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_______________________________________________ LECTURE 9 Hydraulic machines III and EM machines ________________________________________ © 2002 MIT PSDAM LAB

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2.000 DC Permanent magnet electric motors _______________________________________________ Topics of todays lecture: Project I schedule revisions Test Bernoullis equation Electric motors Review I x B Electric motor contest rules (optional contest) Class evaluations ________________________________________ © 2002 MIT PSDAM LAB

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Project schedule updates _______________________________________________ Approx START WHAT DUE PTS 07 March Project mgmt spread sheet 14 March [ 20 ] 12 March HMK 6: 1 page concept & equations 02 April [ 80 ] + SIMPLE 1 page explanation 19 March Gear characteristics 02 April [ 10 ] 1 page explanation 19 March CAD files & DXF files 09 April (via zip disk) [ 90 ] Σ: 200 ________________________________________ © 2002 MIT PSDAM LAB

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_______________________________________________ BERNOULLIS EQUATION ________________________________________ © 2002 MIT PSDAM LAB

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Streamlines _______________________________________________ Streamline: Line which is everywhere tangent to a fluid particles velocity. For a steady flow, stream lines do not move/change A stream line is the path along which a fluid particle travels during steady flow. For one dimensional flow, we can assume that pressure (p) and velocity (v) have the same value for all stream lines passing through a given cross section Bernoullis equation for steady flow, constant density: ________________________________________ © 2002 MIT PSDAM LAB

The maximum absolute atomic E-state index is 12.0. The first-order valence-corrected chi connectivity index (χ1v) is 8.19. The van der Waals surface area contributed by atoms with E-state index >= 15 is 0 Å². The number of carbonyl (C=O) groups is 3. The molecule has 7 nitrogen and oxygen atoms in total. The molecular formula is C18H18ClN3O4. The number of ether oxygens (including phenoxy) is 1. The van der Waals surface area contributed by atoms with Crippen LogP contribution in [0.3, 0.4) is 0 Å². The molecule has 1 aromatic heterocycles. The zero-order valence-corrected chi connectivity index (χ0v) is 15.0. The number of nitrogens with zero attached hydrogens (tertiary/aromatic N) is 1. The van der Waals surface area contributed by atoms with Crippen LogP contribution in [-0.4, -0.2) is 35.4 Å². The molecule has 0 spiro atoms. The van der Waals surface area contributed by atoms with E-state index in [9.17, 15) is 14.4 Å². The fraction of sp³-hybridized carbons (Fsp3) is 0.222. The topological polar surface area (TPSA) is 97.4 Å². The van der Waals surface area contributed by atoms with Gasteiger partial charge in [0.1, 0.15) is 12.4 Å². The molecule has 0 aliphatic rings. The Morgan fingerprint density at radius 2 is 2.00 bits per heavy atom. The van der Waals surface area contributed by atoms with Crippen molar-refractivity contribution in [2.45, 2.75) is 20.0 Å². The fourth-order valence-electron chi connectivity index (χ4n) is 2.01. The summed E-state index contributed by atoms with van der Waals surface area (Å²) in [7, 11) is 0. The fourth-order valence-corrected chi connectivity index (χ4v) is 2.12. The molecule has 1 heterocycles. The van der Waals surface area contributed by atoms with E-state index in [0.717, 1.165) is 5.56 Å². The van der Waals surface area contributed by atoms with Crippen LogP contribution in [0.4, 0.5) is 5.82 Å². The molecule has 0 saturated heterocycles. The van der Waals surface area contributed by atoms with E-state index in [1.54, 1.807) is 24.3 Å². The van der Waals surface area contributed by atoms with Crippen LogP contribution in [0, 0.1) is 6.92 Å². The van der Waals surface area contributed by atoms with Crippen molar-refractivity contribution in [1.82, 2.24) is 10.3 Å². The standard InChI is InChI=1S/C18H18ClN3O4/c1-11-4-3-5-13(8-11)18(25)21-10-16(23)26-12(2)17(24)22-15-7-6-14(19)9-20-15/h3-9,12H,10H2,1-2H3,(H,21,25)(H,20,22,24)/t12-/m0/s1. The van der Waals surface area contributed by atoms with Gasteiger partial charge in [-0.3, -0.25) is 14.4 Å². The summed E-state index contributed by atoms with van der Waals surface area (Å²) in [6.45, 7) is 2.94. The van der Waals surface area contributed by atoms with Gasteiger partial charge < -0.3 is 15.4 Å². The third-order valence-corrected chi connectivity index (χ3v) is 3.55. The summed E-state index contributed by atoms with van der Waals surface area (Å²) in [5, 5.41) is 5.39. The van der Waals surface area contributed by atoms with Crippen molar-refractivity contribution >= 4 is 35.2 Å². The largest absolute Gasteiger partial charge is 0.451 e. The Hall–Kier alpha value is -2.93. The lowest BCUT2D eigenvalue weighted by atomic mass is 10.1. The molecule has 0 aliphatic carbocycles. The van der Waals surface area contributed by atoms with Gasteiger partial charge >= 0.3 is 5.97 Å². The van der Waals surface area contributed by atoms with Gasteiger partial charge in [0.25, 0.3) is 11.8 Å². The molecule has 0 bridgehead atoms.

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Bernoulli derivation _______________________________________________ For two cross section (ends of control volume) located dx apart: ______________________________________ ________________________________________ © 2002 MIT PSDAM LAB

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Bernoulli derivation _______________________________________________ Stead flow momentum equation for Control Volume From F = m a following a fluid mass For a stead, there is no stored mass ________________________________________ © 2002 MIT PSDAM LAB

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Bernoulli derivation _______________________________________________ Pressure force: ________________________________________ © 2002 MIT PSDAM LAB

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Bernoulli derivation _______________________________________________ Gravity: ________________________________________ © 2002 MIT PSDAM LAB

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Bernoulli derivation _______________________________________________ Summation of pressure and gravity forces: ________________________________________ © 2002 MIT PSDAM LAB

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Bernoulli derivation _______________________________________________ Equating momentum flow and applied forces: ________________________________________ © 2002 MIT PSDAM LAB